This blast is a cold one. The Vorticist era is to be a new Ice Age, and the storm cone is the sign of its coming.

(More on other Blast tail-pieces in another post soon.)

He is born! Emmanuel!

Jacob Epstein, drawing (birth), in 'Blast' 1, 1914

Fuseli and the mucus monkey






Henry Fuseli’s iconic 1781 painting The Nightmare was much imitated and parodied in its day. It’s good to see that the tradition continues, if only in the shape of Chester the Mucus Monkey, star of the current TV ad for Benylin Mucus Cough, whose leap from the wardrobe onto the victim’s chest is a clear borrowing from Fuseli’s goblinesque squatter. The still here is a little small, but it’s the best I could find. Though for anyone who hasn’t seen it, the whole ad is viewable here.

There seem to be other knowing visual correspondences, too: the brown quality of the shadows, the yellow fabric of the lampshades, the light and shade cast on the rear wall. And Fuseli’s original creature does indeed have a kind of greenish-yellow viscosity to him. Though casting Chester as a (Mexican?) wrestler only seems to confuse the metaphor to me. An unnecessary complication, Benylin people, if you happen to be reading.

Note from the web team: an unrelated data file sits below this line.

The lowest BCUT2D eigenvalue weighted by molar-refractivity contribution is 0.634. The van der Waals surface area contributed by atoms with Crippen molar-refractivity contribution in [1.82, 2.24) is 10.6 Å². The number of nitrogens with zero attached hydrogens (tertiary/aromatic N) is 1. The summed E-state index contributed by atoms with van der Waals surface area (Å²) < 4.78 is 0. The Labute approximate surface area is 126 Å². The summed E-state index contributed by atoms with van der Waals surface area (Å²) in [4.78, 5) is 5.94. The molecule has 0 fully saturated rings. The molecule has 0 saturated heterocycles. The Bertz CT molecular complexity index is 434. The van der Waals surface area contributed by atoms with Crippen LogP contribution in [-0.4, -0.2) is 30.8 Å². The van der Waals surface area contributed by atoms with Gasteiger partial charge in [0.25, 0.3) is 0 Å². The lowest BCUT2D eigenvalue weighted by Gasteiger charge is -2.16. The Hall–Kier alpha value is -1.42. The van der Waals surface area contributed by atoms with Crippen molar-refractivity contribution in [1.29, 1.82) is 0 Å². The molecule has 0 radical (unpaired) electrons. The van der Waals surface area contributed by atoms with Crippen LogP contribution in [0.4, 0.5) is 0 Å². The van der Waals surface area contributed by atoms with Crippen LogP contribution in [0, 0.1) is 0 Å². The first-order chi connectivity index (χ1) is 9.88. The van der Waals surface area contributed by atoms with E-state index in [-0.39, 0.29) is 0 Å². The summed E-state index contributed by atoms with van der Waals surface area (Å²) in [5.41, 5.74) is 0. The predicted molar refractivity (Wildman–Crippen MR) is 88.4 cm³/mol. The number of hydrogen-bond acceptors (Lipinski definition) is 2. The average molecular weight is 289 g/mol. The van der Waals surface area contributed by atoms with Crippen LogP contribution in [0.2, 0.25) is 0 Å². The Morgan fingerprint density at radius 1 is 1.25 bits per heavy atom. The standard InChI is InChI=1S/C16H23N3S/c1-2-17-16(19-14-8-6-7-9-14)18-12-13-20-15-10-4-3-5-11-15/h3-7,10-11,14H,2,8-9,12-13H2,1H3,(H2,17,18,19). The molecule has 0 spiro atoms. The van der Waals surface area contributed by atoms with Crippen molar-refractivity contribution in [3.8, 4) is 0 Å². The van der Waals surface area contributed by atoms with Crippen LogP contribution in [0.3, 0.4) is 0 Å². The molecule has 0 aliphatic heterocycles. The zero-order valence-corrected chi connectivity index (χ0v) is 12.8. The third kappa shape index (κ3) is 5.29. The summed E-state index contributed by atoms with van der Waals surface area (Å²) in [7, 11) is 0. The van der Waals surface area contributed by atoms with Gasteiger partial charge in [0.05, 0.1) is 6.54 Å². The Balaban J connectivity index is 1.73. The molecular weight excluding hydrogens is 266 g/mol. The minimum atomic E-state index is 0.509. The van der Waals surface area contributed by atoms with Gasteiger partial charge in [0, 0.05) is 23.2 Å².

Art for Heaven’s Sake: William Blake and Leon Underwood

'Torso' 1923

The opening sentence of John’s Rothenstein’s intro to Christopher Neve’s 1974 critical biography Leon Underwood makes the point that this artist “allowed himself to be half-forgotten”. Half forgotten he has remained, and nearly forty years on Neve’s book remains the only full study, though Ben Whitworth filled a significant gap in 2000 with his book on Underwood’s sculpture. A great deal could be said about Underwood – “father of modern British sculpture”, building on the experiments of Epstein and Gaudier-Brzeska and mentor to Moore and Hepworth; pioneer of white-line lino cutting and wood engraving and tutor to Hughes-Stanton and Gertrude Hermes, and so on.